A convex scooped soffit detail that gracefully curves back from the gutter edge up to the meeting of the soffit to the house
A portion of the original front porch roof and decorative side detail on the north canopy edge, scarring on the building and and door threshold framing at the south bumpout suggest a wraparound design
Half-round metal gutters and downspouts, some of which are still in-place
Exterior cellar entrance to basement, and small concrete stairs where the original rear porch door was located
One original wooden double-hung window located in the stair landing, exposed framing indicate the original window sizes throughout, all of which have been downsized over the years
Original wideplank wood flooring on the first floor, located underneath the thin "wooden carpet" flooring installed during early apartment conversions & warped in many places from persistent water damage
Portions of the original foyer staircase, including certain treads and stringer board
One original transom window and door casing discovered above a drop-down ceiling in the second floor hallway
Original window casing that was repurposed as subfloor in the upstairs bathroom remodels (hint: look up while in the kitchen)
A 1930s kitchen and bathroom that were built in what was originally the home's rear porch
Exposed chimney with a deteriorated brick opening where the original fireplace mantle and hearth were removed to accommodate prior apartment conversions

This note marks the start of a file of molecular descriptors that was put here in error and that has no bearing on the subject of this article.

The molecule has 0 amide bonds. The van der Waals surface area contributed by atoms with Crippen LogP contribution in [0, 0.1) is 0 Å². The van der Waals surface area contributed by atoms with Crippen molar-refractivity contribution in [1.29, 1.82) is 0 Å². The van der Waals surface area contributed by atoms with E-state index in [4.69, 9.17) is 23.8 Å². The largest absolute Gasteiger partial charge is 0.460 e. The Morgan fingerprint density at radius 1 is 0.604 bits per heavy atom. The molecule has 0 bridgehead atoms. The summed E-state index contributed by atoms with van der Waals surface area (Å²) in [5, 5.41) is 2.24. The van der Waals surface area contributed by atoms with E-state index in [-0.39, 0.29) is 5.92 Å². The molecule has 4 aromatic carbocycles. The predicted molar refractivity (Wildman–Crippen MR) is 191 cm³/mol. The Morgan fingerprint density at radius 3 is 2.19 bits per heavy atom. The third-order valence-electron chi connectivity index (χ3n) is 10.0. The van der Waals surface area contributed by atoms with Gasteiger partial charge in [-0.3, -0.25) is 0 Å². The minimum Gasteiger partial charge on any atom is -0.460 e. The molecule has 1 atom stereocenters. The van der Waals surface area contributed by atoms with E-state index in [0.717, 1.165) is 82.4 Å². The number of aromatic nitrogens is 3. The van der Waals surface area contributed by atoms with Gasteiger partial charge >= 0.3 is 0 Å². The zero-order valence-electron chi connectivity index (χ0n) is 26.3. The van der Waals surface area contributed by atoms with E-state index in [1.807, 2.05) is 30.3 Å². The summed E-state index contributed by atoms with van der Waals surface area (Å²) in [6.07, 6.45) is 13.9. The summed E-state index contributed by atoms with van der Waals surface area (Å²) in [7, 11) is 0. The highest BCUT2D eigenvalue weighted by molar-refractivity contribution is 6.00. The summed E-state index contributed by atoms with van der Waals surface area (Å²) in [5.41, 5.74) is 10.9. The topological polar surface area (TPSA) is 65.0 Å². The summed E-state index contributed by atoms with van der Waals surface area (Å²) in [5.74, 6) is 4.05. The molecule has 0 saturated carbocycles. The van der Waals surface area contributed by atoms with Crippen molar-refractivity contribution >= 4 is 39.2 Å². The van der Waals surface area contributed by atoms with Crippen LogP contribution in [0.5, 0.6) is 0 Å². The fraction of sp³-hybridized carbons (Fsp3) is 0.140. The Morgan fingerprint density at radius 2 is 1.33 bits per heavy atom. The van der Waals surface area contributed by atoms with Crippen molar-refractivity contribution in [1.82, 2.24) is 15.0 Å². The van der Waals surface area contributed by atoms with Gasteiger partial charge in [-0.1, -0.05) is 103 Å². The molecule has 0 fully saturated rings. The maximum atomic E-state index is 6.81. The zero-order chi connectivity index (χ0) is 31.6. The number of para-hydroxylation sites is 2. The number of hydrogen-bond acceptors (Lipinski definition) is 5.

Enclosed closet where a servants staircase likely rose from the kitchen to the second floor, from there to the attic, and from there a square hatch with access to the rooftop "widows walk", which may have offered views of the surrounding neighborhood and maintenance on the home's brick chimney and cedar shake roof
When Rally Cap Properties first purchased the Edward H. Jones House in summer of 2016, our goal was to downsize the home into a personal residence and home for our small business to operate. A restoration project of this scale, done with quality craftsmanship and historical accuracy, comes with an enormous price tag. Rally Cap Properties has spent months "reading" the history of the home with our architectural historian, meeting with the State Historic Preservation Office to inform our restoration, creating plans with local architects Walker Coen Lorentzen, working through budget and schedule for our rehab, and discussing the project with neighborhood leaders to align the project with the broader goals of the neighborhood.
From the 2017 Sherman Hill Neighborhood Plan (draft dated 5/10/17), the housing objective of the neighborhood is to "preserve the historic character of the neighborhood while improving existing housing stock through rehabilitation, repair, and development in order to maintain the neighborhood as an attractive place to live for a diverse array of people and families." Also a priority of the neighborhood is downsizing subdivided housing stock back into single family residences, of which there are a number of tremendous examples in recent years.
Rally Cap's proposed project will invest over $500k and transform one of the neighborhood's worst properties into one of its best. To financially support this undertaking, we will be utilizing both State and Federal Historic Tax Credits, traditional financing with a community lender, and our private investment funds. In order to utilize the federal funds, the home must be owned for at least 5 years as an income producing property.
Multiple exit strategies and financial pro-formas have been considered to actualize this restoration project. At this time, the market will not support Rally Cap's typical model of foregoing federal tax credits and immediate resale as a single-family home. Our current plan fulfills our fiduciary responsibility to investors, provides three unique, high-quality housing options for a short-term hold period, and allows for the ultimate goal of resale as one of Sherman Hill's finest single-family residences.